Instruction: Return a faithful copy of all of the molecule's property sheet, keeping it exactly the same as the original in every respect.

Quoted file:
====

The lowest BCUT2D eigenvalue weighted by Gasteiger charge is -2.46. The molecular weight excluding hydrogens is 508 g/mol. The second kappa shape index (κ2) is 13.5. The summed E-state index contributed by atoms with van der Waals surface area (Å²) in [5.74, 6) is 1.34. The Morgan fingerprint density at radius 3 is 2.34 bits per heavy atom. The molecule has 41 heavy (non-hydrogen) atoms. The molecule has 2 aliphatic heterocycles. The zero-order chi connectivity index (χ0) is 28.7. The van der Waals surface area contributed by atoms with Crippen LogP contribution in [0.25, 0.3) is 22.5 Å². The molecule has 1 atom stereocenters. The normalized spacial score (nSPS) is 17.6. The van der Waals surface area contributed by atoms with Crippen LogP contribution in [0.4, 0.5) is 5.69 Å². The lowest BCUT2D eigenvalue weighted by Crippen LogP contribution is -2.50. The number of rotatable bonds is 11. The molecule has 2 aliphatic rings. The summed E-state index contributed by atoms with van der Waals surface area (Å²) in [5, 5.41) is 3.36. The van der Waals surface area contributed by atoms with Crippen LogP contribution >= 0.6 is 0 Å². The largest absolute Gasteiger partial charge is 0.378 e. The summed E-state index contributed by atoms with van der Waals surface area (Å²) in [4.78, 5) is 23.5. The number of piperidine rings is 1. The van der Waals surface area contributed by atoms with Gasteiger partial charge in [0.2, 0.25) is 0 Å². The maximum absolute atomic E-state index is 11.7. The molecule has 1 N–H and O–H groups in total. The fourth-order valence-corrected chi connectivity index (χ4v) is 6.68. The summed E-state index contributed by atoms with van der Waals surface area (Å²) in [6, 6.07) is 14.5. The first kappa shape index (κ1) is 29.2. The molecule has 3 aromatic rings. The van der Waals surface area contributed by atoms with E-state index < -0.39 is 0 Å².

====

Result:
The lowest BCUT2D eigenvalue weighted by Gasteiger charge is -2.46. The molecular weight excluding hydrogens is 508 g/mol. The second kappa shape index (κ2) is 13.5. The summed E-state index contributed by atoms with van der Waals surface area (Å²) in [5.74, 6) is 1.34. The Morgan fingerprint density at radius 3 is 2.34 bits per heavy atom. The molecule has 41 heavy (non-hydrogen) atoms. The molecule has 2 aliphatic heterocycles. The zero-order chi connectivity index (χ0) is 28.7. The van der Waals surface area contributed by atoms with Crippen LogP contribution in [0.25, 0.3) is 22.5 Å². The molecule has 1 atom stereocenters. The normalized spacial score (nSPS) is 17.6. The van der Waals surface area contributed by atoms with Crippen LogP contribution in [0.4, 0.5) is 5.69 Å². The lowest BCUT2D eigenvalue weighted by Crippen LogP contribution is -2.50. The number of rotatable bonds is 11. The molecule has 2 aliphatic rings. The summed E-state index contributed by atoms with van der Waals surface area (Å²) in [5, 5.41) is 3.36. The van der Waals surface area contributed by atoms with Crippen LogP contribution >= 0.6 is 0 Å². The largest absolute Gasteiger partial charge is 0.378 e. The summed E-state index contributed by atoms with van der Waals surface area (Å²) in [4.78, 5) is 23.5. The number of piperidine rings is 1. The van der Waals surface area contributed by atoms with Gasteiger partial charge in [0.2, 0.25) is 0 Å². The maximum absolute atomic E-state index is 11.7. The molecule has 1 N–H and O–H groups in total. The fourth-order valence-corrected chi connectivity index (χ4v) is 6.68. The summed E-state index contributed by atoms with van der Waals surface area (Å²) in [6, 6.07) is 14.5. The first kappa shape index (κ1) is 29.2. The molecule has 3 aromatic rings. The van der Waals surface area contributed by atoms with E-state index < -0.39 is 0 Å².